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Exhibition
(response by Adrienne Rodriguez

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Romaine Brooks
Exhibition Response

By Adrienne Rodriguez

The Romaine Brooks Exhibit held at the Berkeley Art Museum (as well as at the National Museum of Women in the Arts earlier in 2000) from October 11, 2000 through January 21, 2001 was the first West Coast Exhibition of her work. Romaine Brooks is a noted expatriate who lived in Europe and painted mostly portraits. She painted during the early part of the century however, her style is unique and does not resemble more popular styles seen in that period like Cubism, Dadaism, Fauvism etc. Her tones and hues were similar to Whistler, whom she admired. Her subject matter is widely discussed by art historians and critics because of its sometimes lesbian content. Being lesbian herself, she explored or rather just painted a different type of sexuality in portraiture that she drew from her friends. Brooks portrayed her friends dressed in drag, androgynous, nude, in mythological contexts, and traditionally. Yet the media has been hooked on her nude portraits and friends in drag.

According to an Associated Press article at CNN.com the "show features work of expatriate artist who painted lesbian nudes." If anyone is familiar with Brooks’ paintings they know the bulk of her paintings are portraits. Some are nude, some are lesbian, but these are not her main focus, and this label hardly encapsulates her artistic endeavors. The article continues to focus on her expatriate identity, living in "enemy Italy." I found that this brief article painted her portrait as a lesbian, feminist, fascist, expatriate-extremist who was unfortunately allowed to have a show 30 years after her death. Instead of focusing on the show, its contents, and her contributions to the art world, the Associated Press article took a destructive path. It used quotes completely out of context, leaving the reader unsettled about Brooks and her art. For example, "Brooks belonged to conservative circles that hated President Roosevelt." What does this quote have to do with the upcoming show? I found the article to be unflattering and filled with frivolous information that had nothing to do with her artistic style except for the sentence "She defied the trends of the times in her work, too, ignoring cubism, surrealism and other movements of the late 1900’s." The article includes this quote: "Una Troubridge, for example," says the label of one, "had recently left her husband" – British Admiral Sir Ernest Troubridge – "to begin a lifelong relationship with the British female writer Radclyffe Hall, the author of the controversial 1928 lesbian novel, "The Well of Loneliness" They fail to depart from this sensational topic of lesbians in drag and therefore fall short of giving Brooks a substantial review.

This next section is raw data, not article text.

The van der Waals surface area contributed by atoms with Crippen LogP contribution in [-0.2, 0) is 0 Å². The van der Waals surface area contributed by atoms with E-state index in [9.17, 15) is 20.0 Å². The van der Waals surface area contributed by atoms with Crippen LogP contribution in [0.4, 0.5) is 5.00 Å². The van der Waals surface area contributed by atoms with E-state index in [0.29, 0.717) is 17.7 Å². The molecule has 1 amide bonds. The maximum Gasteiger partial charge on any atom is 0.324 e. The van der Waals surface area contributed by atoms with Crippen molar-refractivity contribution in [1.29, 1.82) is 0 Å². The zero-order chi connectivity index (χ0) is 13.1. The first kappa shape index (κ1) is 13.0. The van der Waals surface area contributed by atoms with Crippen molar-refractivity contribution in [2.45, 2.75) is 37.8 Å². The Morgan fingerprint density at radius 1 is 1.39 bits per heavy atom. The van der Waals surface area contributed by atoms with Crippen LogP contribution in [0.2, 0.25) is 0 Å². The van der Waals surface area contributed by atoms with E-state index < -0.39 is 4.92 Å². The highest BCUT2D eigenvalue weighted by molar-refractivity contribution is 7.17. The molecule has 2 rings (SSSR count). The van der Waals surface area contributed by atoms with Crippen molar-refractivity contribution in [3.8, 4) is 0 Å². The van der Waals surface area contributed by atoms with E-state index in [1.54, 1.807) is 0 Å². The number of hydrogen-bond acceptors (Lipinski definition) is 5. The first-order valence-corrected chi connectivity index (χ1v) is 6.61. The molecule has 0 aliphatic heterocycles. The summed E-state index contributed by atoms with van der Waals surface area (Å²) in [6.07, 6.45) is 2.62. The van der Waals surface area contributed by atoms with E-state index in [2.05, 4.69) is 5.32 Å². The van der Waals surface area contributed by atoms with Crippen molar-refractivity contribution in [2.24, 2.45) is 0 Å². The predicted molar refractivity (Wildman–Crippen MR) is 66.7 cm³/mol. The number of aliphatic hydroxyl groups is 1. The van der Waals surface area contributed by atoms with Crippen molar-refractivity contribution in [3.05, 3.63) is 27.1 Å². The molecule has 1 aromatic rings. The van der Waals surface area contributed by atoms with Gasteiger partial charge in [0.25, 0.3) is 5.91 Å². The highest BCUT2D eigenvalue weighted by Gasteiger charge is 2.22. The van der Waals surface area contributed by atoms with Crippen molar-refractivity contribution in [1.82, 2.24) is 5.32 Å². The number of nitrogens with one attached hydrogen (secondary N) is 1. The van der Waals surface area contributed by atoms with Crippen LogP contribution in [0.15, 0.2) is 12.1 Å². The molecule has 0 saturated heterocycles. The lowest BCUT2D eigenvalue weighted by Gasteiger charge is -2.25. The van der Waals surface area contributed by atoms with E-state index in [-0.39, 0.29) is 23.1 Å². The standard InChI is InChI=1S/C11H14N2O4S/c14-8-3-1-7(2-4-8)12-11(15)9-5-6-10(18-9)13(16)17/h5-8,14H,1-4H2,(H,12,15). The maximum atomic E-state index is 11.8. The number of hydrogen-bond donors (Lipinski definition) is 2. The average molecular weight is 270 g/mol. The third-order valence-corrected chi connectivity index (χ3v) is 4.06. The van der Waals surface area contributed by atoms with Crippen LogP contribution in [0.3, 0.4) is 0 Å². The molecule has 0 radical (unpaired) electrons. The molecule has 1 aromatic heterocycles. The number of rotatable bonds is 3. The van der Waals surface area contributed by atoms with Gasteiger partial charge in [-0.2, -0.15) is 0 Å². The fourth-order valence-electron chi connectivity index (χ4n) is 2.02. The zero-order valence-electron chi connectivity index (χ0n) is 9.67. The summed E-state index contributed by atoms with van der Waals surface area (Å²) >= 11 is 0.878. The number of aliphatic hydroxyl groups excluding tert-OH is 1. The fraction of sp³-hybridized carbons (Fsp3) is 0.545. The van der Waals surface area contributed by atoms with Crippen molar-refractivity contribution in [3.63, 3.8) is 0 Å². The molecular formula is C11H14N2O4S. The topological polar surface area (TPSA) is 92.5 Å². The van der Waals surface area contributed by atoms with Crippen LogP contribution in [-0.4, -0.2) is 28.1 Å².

Romaine Brooks: Amazons and Artists by Nancy Warren presents a different angle to the exhibit. Her article for the SF Gate, the online division of the San Francisco Chronicle, was enthusiastic and well-researched. She spoke about the praise Brooks received then and now. She argues that critics are still not comfortable with her subject matter, which is complex, because of its "overt canonization of the lesbian image." Warren discusses her technique and style. For example, she writes, "But while Brooks shattered artistic conventions with her choice of subject, she was ultra-traditional stylistically, ignoring many important art movements of her time, including Impressionism, Cubism, and Surrealism." Warren even publicly announces she is a bit uncomfortable with Brooks’ politics "bordering on fascism." Instead of tarnishing her entire analysis of Brooks like the Associated Press article, she declares her feelings about Brooks’ politics and says only "the downside to our talented portraitist was her increasing conservatism."